The New Testament Church, like the ancient Jewish commonwealth, bears

a representative character. We have to regard it, not only as a spiritual

fellowship distinct from the world, united by a different bond, ruled by

different laws, inspired by a different spirit, living a different life, advancing

to a different destiny, but also as a fellowship that is called to illustrate

before the world the Divine idea of social human life. Taking this broader

view of the passage, observe —



DISTINCTIONS. These are suggested by the “eye,” the “hand,” the

“head,” and the “feet.” The distinctions that exist among men are of

various kinds — natural and acquired, essential and conventional. There

are distinctions intellectual, moral, educational, national, official,

circumstantial. All these are recognized in some way or other by the

religion of Christ. But they do not receive from it precisely the same

recognition. They are not recognized by it to the same extent. There are

certain social distinctions that are far too deeply rooted in the instinctive

tendencies of our nature, or in the moral necessity of things, ever to be

obliterated. If they could be leveled in one age they would inevitably rise

again in the next. If leveled in a violent and repressive way, they only

spring up afterwards in some exaggerated and extravagant form. The

French Revolution began with glorious dreams of “liberty, fraternity, and

equality;” it ended in a “Reign of Terror” in which every man’s hand was

against his brother, in a military despotism that crushed the hopes and

energies of the people in the dust, in social separations broader and deeper

than had been known before. The religion of Christ is in no way

antagonistic to those radical and natural tendencies — it does but mold

and regulate them. It seeks to control, but not to crush them, wisely to

direct the current, but not to stay its course. Revolutionary as it is in its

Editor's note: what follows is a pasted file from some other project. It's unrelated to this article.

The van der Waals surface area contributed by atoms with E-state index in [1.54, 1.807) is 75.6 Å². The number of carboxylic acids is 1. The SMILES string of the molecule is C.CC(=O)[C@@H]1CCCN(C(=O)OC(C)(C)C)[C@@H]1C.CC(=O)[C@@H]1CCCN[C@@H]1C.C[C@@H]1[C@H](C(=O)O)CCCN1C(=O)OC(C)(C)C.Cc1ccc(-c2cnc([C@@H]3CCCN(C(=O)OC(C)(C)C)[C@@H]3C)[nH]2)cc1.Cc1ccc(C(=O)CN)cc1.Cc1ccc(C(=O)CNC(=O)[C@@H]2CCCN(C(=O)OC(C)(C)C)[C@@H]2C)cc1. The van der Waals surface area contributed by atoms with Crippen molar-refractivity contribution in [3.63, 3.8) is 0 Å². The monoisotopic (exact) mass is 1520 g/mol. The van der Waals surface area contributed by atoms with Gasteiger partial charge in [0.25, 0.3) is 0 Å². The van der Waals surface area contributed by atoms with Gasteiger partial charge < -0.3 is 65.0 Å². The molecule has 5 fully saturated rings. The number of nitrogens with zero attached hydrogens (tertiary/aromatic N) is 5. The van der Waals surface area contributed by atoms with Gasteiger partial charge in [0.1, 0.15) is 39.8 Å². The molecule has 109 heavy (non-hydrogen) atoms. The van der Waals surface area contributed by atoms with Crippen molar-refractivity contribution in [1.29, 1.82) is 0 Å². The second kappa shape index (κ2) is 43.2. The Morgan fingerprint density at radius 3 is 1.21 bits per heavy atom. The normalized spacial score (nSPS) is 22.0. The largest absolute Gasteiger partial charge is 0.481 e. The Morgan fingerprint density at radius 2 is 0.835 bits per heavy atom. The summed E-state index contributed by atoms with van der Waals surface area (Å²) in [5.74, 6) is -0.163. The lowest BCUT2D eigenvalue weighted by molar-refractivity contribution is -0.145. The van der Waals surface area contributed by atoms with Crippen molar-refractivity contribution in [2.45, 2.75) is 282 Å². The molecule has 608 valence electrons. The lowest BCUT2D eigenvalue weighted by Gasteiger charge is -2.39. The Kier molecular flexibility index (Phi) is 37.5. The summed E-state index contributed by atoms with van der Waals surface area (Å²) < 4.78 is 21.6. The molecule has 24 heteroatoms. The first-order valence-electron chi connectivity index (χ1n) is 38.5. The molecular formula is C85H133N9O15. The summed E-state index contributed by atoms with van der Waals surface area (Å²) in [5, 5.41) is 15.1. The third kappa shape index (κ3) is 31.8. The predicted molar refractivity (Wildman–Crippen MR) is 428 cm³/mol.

purpose and workings, it is truly conservative, gradually transforming the

whole life of man, but demanding no violent changes, developing the form

of the nobler future out of the crude, imperfect, and misshapen past. Hence

what seems to some the strange silence of apostolic teaching in reference

to many of the dark facts and phases of the social life of the world as then

existing — slavery, polygamy, military tyranny, oppressive laws, etc. The

chief lesson for us here, however, is this — that in the body politic, the

living frame of society, each man according to his distinction has his own

special function and special work to do. There is the eye — the discerning,

perceptive, observant power; the head — the regulative, guiding,

governmental power; the hand — the operative faculty, the power that

does the finer and more skilful work of the world; and the feet — the part

of the frame that bears the heavier burdens, does the drudgery, endures in

the way of physical toil the more painful pressure of life. Each member has

its own particular work to do, and which another cannot do. The eye

cannot handle, the hand cannot see, the head cannot bear the heavy

burdens, the feet cannot direct. There are men of fine speculative,

philosophic thought, but who have little practical capacity; a nice

discernment of the truth of things, but no power to embody even their own

ideas in real and substantial forms. Again, there are men of great

administrative ability, quick for all the practical business of life, “born to

rule” or to manage affairs; place them where you will they will soon assert

their power, and others will recognize it and follow their leading. While

there are also men to whom physical toil is a natural instinctive delight, and

whom the educational influences of life never have fitted or, perhaps, could

fit for any other function. Distinctions that grow thus in a natural way out

of radical qualities in men Christianity recognizes. Also those that belong

to the parental and family relations, or that may be necessary to assert the

majesty of law (Romans 13:1-6). But as to any further distinctions, any

that rest upon a purely fictitious and conventional basis, having no

foundation in nature, which merely feed the lust of power and the pride of

life, it would seem to acknowledge none.



PARTS OF THE SOCIAL FRAME. The conditions of our life in this

world INVOLVE US ALL in a thousand subtle ways, in the obligation

TO SERVE ONE ANOTHER and subject us all, whether we will or not,

to the law of self sacrifice. All nature, in its purely physical aspects,

is framed on this principle.


“Nothing in the world is single,

All things, by a law Divine,

In another’s being mingle.”


Every form of physical existence draws its life from those beneath it, and in